Early Daoism and Heidegger emphasized the primacy and primordiality of that in relation to which the human occurs, namely the way (Dao) or being (Sein). As such, both do not interpret the human exclusively from the perspective of human activity and practices. Rejecting Sartre’s claim that only human activity matters, Heidegger brings underway in his Letter on Humanism a powerful meditation on the location of the human in the inhuman. Likewise Daoist texts defy the primacy of the human, and especially of the patriarchal father, in the Confucian tradition. Besides displacing the priority of the human in western and Confucian humanism, Heidegger and Daoism do not refer or reduce the significance of the human to a beyond that transcends the world and therefore inherently sets the human in opposition to its world. Both are radically non-dualist affirming the constitutive finitude of human being or the intrinsic worth of the myriad things. In Daoism, heaven and earth refers to the structure of this world, even though the entirety of this world cannot be subsumed under ordinary human knowledge.
Sein and Dao consequently resist appropriation to the western metaphysical conceptualization of “nature” understood as creation or as the raw material of culture and technology. For Heidegger, these moments are inevitably connected in the history of metaphysics as “onto-theo-logy.” These two modes of thought also do not imply “pantheism,” because they do not either separate or identify God and nature. For Heidegger, pantheism is accordingly included within that same history of metaphysics. In classical Chinese thought, however, there is not even a concept of a transcendent monotheistic deity that is absolute and either independent of or identical with the totality of the world. Since the western onto-theo-logical concept of “nature” is anything but natural, this word fails to name both conceptually and experientially either Dao or Sein.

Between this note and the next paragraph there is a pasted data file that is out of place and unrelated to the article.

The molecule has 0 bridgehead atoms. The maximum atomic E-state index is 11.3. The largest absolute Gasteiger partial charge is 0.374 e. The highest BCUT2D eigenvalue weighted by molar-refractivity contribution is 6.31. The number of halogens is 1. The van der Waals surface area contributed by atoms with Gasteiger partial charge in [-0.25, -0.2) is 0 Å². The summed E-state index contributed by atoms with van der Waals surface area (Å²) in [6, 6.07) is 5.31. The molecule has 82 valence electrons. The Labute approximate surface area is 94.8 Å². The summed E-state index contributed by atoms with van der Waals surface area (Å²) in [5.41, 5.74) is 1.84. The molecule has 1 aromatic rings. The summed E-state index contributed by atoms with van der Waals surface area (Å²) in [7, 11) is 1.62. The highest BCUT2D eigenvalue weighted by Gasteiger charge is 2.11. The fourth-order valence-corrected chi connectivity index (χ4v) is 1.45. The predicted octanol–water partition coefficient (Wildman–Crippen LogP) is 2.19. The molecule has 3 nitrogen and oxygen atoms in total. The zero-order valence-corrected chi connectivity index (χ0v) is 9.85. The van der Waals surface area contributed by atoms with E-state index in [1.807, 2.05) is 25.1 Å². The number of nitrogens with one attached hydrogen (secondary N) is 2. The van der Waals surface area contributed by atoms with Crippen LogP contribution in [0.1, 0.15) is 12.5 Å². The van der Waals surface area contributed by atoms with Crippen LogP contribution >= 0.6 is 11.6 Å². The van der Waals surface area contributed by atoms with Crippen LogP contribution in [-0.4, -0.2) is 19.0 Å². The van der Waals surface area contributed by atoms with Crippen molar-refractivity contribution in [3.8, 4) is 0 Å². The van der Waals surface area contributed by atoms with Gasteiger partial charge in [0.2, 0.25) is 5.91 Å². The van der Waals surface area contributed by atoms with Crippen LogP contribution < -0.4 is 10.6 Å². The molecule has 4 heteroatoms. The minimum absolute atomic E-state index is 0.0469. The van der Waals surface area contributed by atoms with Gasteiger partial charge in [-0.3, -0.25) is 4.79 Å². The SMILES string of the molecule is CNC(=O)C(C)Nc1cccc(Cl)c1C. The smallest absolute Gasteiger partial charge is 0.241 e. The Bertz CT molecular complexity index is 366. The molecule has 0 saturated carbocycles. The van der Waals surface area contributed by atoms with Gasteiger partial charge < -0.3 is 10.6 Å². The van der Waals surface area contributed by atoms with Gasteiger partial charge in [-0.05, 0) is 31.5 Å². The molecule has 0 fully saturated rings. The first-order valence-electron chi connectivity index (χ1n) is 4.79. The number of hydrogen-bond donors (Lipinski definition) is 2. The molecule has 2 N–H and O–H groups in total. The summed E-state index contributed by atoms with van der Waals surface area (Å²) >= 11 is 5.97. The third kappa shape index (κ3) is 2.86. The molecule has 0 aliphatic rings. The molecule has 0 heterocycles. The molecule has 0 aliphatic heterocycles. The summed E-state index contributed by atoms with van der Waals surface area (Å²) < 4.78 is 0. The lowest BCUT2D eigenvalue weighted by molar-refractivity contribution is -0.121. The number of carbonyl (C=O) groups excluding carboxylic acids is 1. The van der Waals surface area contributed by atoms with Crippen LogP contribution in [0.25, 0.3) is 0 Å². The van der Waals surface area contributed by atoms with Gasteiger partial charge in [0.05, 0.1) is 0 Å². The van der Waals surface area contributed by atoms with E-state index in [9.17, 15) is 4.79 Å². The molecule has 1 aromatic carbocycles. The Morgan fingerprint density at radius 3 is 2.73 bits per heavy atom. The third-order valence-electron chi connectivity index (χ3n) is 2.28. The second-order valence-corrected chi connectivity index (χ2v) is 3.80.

The inadequacy of the word “nature” can already be seen in Heidegger’s argument in Being and Time that “nature” can only be understood from the phenomena of “world” (SZ 65). If the natural and the human belong to the same world, then they can no longer be set in opposition. The question of nature turns out to be one of how humans comport themselves within their environing world. Ecology is then not accidental to human life but the central question of how humans dwell in the world between earth and sky.
When Laozi and Heidegger speak respectively of the priority of Dao and Sein, this opens up the question of translation and the possible inadequacy of our language and experience. Language does not primarily work through representation or subsuming particular objects under universal concepts. Language is not exhausted in making assertions about particulars, classes, and universals. Since thought needs to listen to language, both Heidegger and the author(s) of the Daodejing employ strategies from poetic language in order to articulate a radically different way of thinking.
The Daodejing’s use of language is primarily performative. It calls for readers to enact the text on their own in its self-cultivation in their own lives. Heidegger’s early methodology of formal indication, which continued to inform his later thought of being-under-way, works through the enactment of formally indicative concepts such as Dasein. Consequently, neither Dao nor Sein functions as a name. Instead each receives its significance by being enacted or by following through on—being underway according to the orientation of—its indication. According to Laozi, “Those on the way need to become the way” (Ddj 23). As such, language is evocative of a way that needs to be fulfilled by the listener. Language is a saying and unsaying such that one cannot linger in the reified said or proposition.